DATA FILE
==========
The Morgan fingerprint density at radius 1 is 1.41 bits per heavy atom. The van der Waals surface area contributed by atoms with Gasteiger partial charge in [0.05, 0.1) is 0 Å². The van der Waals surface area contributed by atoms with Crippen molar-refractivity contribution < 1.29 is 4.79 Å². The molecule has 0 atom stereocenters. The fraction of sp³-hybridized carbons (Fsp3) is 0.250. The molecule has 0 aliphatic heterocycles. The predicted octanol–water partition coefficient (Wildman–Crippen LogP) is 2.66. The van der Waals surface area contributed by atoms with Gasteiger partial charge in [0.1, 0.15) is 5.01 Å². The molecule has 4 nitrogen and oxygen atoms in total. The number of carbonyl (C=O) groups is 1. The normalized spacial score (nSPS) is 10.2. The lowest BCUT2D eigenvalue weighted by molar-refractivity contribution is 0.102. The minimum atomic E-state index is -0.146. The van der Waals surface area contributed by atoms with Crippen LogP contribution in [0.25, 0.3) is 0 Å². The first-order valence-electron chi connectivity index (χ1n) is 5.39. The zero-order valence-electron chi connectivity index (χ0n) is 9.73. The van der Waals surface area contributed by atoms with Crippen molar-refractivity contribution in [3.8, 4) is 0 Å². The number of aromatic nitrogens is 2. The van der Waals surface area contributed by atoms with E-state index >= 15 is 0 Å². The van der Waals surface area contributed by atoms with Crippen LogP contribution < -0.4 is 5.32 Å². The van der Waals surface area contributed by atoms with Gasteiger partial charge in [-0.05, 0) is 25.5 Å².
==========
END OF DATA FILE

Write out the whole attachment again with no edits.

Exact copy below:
The Morgan fingerprint density at radius 1 is 1.41 bits per heavy atom. The van der Waals surface area contributed by atoms with Gasteiger partial charge in [0.05, 0.1) is 0 Å². The van der Waals surface area contributed by atoms with Crippen molar-refractivity contribution < 1.29 is 4.79 Å². The molecule has 0 atom stereocenters. The fraction of sp³-hybridized carbons (Fsp3) is 0.250. The molecule has 0 aliphatic heterocycles. The predicted octanol–water partition coefficient (Wildman–Crippen LogP) is 2.66. The van der Waals surface area contributed by atoms with Gasteiger partial charge in [0.1, 0.15) is 5.01 Å². The molecule has 4 nitrogen and oxygen atoms in total. The number of carbonyl (C=O) groups is 1. The normalized spacial score (nSPS) is 10.2. The lowest BCUT2D eigenvalue weighted by molar-refractivity contribution is 0.102. The minimum atomic E-state index is -0.146. The van der Waals surface area contributed by atoms with Crippen LogP contribution in [0.25, 0.3) is 0 Å². The first-order valence-electron chi connectivity index (χ1n) is 5.39. The zero-order valence-electron chi connectivity index (χ0n) is 9.73. The van der Waals surface area contributed by atoms with Crippen molar-refractivity contribution in [3.8, 4) is 0 Å². The number of aromatic nitrogens is 2. The van der Waals surface area contributed by atoms with E-state index >= 15 is 0 Å². The van der Waals surface area contributed by atoms with Crippen LogP contribution < -0.4 is 5.32 Å². The van der Waals surface area contributed by atoms with Gasteiger partial charge in [-0.05, 0) is 25.5 Å².